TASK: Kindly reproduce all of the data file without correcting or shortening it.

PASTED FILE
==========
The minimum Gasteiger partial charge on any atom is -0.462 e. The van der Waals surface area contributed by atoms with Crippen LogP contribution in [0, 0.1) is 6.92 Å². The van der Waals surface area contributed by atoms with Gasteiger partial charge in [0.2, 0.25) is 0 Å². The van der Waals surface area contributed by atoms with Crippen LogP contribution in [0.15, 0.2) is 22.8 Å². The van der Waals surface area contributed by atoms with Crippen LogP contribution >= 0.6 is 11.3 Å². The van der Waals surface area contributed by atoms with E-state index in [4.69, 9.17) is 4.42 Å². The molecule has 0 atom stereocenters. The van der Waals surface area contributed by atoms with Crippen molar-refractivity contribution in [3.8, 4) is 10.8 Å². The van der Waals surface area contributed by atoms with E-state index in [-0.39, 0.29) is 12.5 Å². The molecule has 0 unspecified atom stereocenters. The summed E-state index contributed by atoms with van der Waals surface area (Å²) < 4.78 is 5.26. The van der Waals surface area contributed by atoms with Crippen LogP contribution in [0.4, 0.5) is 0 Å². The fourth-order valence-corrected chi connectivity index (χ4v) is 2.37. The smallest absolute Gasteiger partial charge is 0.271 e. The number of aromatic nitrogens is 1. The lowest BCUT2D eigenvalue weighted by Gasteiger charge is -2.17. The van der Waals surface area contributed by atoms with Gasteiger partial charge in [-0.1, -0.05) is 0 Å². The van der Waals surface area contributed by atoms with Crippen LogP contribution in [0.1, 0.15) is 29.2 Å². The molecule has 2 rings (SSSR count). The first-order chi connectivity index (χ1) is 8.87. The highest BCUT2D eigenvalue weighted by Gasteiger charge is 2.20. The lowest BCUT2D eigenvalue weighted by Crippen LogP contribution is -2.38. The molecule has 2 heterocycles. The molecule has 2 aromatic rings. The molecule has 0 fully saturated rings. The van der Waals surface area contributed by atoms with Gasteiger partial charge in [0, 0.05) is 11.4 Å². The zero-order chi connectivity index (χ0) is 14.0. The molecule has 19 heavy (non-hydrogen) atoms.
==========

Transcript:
The minimum Gasteiger partial charge on any atom is -0.462 e. The van der Waals surface area contributed by atoms with Crippen LogP contribution in [0, 0.1) is 6.92 Å². The van der Waals surface area contributed by atoms with Gasteiger partial charge in [0.2, 0.25) is 0 Å². The van der Waals surface area contributed by atoms with Crippen LogP contribution in [0.15, 0.2) is 22.8 Å². The van der Waals surface area contributed by atoms with Crippen LogP contribution >= 0.6 is 11.3 Å². The van der Waals surface area contributed by atoms with E-state index in [4.69, 9.17) is 4.42 Å². The molecule has 0 atom stereocenters. The van der Waals surface area contributed by atoms with Crippen molar-refractivity contribution in [3.8, 4) is 10.8 Å². The van der Waals surface area contributed by atoms with E-state index in [-0.39, 0.29) is 12.5 Å². The molecule has 0 unspecified atom stereocenters. The summed E-state index contributed by atoms with van der Waals surface area (Å²) < 4.78 is 5.26. The van der Waals surface area contributed by atoms with Crippen LogP contribution in [0.4, 0.5) is 0 Å². The fourth-order valence-corrected chi connectivity index (χ4v) is 2.37. The smallest absolute Gasteiger partial charge is 0.271 e. The number of aromatic nitrogens is 1. The lowest BCUT2D eigenvalue weighted by Gasteiger charge is -2.17. The van der Waals surface area contributed by atoms with Gasteiger partial charge in [-0.1, -0.05) is 0 Å². The van der Waals surface area contributed by atoms with Crippen LogP contribution in [0.1, 0.15) is 29.2 Å². The molecule has 2 rings (SSSR count). The first-order chi connectivity index (χ1) is 8.87. The highest BCUT2D eigenvalue weighted by Gasteiger charge is 2.20. The lowest BCUT2D eigenvalue weighted by Crippen LogP contribution is -2.38. The molecule has 2 heterocycles. The molecule has 2 aromatic rings. The molecule has 0 fully saturated rings. The van der Waals surface area contributed by atoms with Gasteiger partial charge in [0, 0.05) is 11.4 Å². The zero-order chi connectivity index (χ0) is 14.0. The molecule has 19 heavy (non-hydrogen) atoms.